Above all this on the economic scale, all sorts of middle class people, especially those practicing the learned professions on their own accounts, are partially or completely off of the government tax collectors’ radar. And then “the families” who are the donor bases for most of the politicians and are sometimes the politicians themselves – they have set up the system so that they pay relatively little in taxes, and they are the ones who “qualify” for the juiciest government subsidies.

Now Panama faces a monumental debt crisis, some of it run up due to the epidemic and then the global food inflation flowing from the Ukraine War – not really this PRD government’s fault. We can, however, legitimately argue about emergency steps taken or not taken, or insist that certain acts of corruption that were waved in our faces by public officials during the troubles be punished in a reckoning to come.

We should understand that shoddy construction, questionable deals and so on may properly lead to penalties for future reference, but for the most part that money is gone. We are not going to be able to dig ourselves out of the debt hole assigning and collecting debts for such stuff. Maybe we might do so to some small amount at the margins. Perhaps there can be a measure of justice for a population tired of all the abuses and double standards, but class war passions, no matter how justified, can grow out of control on either side or on both sides, to hardly anybody’s benefit.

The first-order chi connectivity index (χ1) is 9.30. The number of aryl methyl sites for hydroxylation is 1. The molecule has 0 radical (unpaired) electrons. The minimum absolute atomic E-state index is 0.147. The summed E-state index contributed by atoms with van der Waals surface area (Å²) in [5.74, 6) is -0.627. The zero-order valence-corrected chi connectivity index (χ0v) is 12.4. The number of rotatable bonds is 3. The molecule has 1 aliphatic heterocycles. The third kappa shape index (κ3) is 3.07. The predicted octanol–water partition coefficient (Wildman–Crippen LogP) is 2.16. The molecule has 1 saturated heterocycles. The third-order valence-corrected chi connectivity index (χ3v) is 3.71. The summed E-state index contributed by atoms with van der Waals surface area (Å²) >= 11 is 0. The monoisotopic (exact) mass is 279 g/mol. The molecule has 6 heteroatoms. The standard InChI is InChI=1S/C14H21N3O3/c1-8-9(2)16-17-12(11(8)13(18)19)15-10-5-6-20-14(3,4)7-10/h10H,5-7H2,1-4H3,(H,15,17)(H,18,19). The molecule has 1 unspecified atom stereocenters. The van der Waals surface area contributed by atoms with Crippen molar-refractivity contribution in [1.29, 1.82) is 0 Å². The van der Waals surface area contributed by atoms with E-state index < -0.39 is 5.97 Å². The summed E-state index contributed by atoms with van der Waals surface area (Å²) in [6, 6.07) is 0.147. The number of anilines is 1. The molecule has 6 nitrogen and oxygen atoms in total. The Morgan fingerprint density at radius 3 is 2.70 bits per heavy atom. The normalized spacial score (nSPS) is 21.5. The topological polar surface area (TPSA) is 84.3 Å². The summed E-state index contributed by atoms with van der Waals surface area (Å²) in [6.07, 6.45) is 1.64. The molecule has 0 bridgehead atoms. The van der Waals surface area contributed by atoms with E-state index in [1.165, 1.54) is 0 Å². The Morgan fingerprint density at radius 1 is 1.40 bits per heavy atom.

The numbers vary with the accounting and accountant, but Panama is more than $47 billion in public debt.

Do we sell off part of the country as a foreign mining colony? Do we sell off Panamanian children into slavery, or that special sort of slavery, prostitution? Do we cut off food and health care to the elderly, and leave those without family resources to just die and quit bothering us? We saw some of those questions, and the spirit of all of them, answered in the protest movements of the past two years. We have our PRD, business lobby and/or mining company trolls screeching about “terrorist” protesters but no matter – most Panamanians have a much more refined sense of dignity than to fall for that stuff.

But still, we have this huge debt. The drought and new competition are cutting into our canal revenues. Mining hustler Richard Fifer is in prison with a toxic hole left behind, First Quantum is being run off, leaving an ever larger and more toxic hole behind. We will have to defend against lawsuits, and sue for damages to Panama, but litigation doesn’t make a proper economic plan for this or any other country.